On April 14, citizens of Africa’s most populous country will go to the polls to elect state governors. One week later they’ll also elect their senators, representatives and a new president. If all goes smoothly, it will mark the first time in Nigeria’s tumultuous history that one democratically elected civilian government has handed over power to another. Rarely on Africa’s long and troubled road to democracy has there been a more important turning point.
With a population of 130 million (one in six Africans is a Nigerian) and one of the continent’s largest and most experienced armies, Nigeria plays an important peacekeeping role in the troubled West African subregion. It also happens to be home to some of the greatest reserves of hydrocarbons outside the Middle East. A key source of oil for Europe and North America for more than forty years, and the site of major operations by oil companies including Shell and Exxon, Nigeria is the fifth-largest supplier of oil to the United States. Both the United States and Britain–the former colonial power–treat it (along with South Africa) as an anchor of their Africa policy.
Sadly, though, the initial indications regarding the elections have not been promising. President Olusegun Obasanjo, a darling of Western business interests, has appeared reluctant to leave office; last year he attempted, somewhat ham-handedly, to engineer a movement to amend the Constitution’s clause on term limits. The power grab failed, but Obasanjo has left Nigerians in no doubt about his intentions to stage-manage the country from beyond the political grave. At its nominating convention in December, the ruling People’s Democratic Party (PDP) chose a relative unknown–Katsina governor Umaru Yar’Adua, a staunch Obasanjo loyalist–as its presidential candidate, bypassing several far more prominent figures in the party. Yar’Adua has insisted he will be his own man, but few believe him.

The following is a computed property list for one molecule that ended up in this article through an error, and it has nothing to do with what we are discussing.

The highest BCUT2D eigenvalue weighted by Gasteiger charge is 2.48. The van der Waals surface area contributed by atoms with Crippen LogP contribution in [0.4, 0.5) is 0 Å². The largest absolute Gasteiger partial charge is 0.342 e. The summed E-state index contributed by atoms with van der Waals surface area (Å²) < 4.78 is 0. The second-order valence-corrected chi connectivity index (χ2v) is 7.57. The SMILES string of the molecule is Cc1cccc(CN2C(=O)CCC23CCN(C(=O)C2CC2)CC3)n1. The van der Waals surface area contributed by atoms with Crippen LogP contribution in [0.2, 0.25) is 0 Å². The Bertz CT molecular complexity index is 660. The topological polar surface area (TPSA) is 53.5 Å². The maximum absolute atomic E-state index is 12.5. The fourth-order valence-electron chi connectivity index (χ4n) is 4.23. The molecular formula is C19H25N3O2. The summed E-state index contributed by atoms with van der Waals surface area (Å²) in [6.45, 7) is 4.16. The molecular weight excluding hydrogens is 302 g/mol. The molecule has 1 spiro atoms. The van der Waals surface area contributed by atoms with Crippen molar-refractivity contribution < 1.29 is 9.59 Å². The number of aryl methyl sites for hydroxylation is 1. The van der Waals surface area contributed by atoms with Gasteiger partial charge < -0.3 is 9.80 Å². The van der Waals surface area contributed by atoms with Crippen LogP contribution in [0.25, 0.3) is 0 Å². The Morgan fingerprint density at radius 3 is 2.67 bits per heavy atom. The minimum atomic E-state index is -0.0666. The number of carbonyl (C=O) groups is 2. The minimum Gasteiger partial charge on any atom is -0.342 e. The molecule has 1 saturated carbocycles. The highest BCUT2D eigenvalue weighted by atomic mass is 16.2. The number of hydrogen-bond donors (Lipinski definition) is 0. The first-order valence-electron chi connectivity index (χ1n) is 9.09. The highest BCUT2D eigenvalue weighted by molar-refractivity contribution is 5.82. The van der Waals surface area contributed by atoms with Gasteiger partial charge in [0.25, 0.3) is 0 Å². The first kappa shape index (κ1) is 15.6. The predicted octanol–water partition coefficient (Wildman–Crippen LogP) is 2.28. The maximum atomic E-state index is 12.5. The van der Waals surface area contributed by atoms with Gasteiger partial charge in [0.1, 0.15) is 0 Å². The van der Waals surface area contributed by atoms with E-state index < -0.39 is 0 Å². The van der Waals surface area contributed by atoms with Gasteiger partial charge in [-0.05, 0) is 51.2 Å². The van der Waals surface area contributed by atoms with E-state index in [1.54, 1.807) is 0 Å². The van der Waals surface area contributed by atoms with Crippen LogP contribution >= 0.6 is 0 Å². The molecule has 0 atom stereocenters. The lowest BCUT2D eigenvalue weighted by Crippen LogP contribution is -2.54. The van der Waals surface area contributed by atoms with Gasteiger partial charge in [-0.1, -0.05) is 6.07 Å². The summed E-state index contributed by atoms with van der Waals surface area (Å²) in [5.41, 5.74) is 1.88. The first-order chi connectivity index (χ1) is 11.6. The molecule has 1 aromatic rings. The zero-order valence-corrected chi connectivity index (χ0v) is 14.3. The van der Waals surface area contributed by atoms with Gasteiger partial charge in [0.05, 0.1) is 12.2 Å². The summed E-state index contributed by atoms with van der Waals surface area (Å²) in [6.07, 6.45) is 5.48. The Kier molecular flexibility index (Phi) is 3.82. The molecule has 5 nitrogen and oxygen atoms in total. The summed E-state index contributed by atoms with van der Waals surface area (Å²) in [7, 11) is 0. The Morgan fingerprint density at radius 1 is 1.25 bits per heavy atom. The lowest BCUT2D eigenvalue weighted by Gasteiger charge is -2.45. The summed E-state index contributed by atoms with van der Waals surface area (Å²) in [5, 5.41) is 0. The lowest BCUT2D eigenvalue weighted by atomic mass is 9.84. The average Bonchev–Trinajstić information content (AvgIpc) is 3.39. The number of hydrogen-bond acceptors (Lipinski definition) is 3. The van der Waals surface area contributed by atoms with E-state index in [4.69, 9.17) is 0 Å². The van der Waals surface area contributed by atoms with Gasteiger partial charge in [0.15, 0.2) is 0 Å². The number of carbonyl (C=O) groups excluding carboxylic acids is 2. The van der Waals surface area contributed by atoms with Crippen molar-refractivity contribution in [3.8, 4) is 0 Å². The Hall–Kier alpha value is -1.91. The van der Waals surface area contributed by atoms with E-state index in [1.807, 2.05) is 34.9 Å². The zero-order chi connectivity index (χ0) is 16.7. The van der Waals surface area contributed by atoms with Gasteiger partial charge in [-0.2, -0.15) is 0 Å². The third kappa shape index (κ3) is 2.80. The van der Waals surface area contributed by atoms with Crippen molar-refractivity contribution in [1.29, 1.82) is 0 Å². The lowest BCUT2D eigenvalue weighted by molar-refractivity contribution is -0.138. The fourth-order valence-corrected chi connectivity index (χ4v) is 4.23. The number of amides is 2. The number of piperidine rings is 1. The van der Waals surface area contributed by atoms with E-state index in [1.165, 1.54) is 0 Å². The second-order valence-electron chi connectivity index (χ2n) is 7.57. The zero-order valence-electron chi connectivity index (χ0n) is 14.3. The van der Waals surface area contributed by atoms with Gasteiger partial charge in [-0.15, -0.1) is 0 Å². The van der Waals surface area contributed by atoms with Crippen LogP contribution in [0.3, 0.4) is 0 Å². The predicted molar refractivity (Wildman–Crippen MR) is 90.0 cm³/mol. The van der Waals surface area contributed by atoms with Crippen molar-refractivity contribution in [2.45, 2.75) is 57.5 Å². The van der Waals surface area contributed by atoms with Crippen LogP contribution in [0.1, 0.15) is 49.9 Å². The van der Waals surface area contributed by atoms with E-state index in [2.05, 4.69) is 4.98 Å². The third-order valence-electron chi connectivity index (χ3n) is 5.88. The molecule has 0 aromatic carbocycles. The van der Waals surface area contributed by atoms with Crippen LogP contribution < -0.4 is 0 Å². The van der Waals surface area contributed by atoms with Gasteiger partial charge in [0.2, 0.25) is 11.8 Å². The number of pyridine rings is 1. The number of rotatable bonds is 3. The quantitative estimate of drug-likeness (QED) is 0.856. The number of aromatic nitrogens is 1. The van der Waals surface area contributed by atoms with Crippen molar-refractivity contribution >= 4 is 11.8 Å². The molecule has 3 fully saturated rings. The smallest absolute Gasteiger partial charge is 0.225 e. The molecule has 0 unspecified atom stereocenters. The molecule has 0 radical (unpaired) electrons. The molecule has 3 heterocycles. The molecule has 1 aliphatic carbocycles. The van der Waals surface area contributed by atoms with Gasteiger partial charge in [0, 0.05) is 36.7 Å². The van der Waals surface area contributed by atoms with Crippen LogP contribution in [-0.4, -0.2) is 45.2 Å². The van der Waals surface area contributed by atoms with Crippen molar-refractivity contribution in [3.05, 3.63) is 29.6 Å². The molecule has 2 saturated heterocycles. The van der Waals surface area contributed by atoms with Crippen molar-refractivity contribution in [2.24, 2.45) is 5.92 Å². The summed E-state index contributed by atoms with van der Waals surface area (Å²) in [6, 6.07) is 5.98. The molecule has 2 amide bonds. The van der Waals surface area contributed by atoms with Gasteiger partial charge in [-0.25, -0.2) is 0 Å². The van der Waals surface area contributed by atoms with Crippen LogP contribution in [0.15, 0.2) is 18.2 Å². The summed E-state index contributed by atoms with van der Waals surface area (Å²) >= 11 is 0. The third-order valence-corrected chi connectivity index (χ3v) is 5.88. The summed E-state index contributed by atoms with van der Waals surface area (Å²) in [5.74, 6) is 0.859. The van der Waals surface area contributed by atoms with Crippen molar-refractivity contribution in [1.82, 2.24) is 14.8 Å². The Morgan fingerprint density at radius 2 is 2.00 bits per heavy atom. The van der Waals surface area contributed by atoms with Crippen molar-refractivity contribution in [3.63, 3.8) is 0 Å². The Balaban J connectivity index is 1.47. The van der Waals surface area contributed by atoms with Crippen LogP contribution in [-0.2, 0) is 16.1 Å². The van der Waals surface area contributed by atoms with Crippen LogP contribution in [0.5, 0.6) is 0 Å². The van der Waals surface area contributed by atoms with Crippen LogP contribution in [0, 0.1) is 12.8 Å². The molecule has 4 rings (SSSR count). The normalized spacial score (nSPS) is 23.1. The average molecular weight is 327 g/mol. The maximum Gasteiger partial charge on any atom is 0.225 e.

Nor has Nigeria’s recent experience with elections been particularly encouraging. For much of its turbulent forty-seven-year history as an independent nation, Nigeria has been ruled by a succession of iron-fisted, incompetent and frequently corrupt military juntas. In 1999 constitutional democracy was finally restored. But Nigerians have become dangerously disillusioned with democracy. In 1999 and 2003, elections in many parts of the country were decided by widespread intimidation and threats of violence, with politicians hiring armed militias to bully voters into turning out for them. Thousands of people died in the process.
Then there is corruption. Some thirty-one of Nigeria’s thirty-six state governors are currently under investigation by the Economic and Financial Crimes Commission for financial wrongdoing. The EFCC was created by Obasanjo as a way to demonstrate his seriousness about combating corruption, but critics have grumbled that Obasanjo’s enemies are the only ones investigated.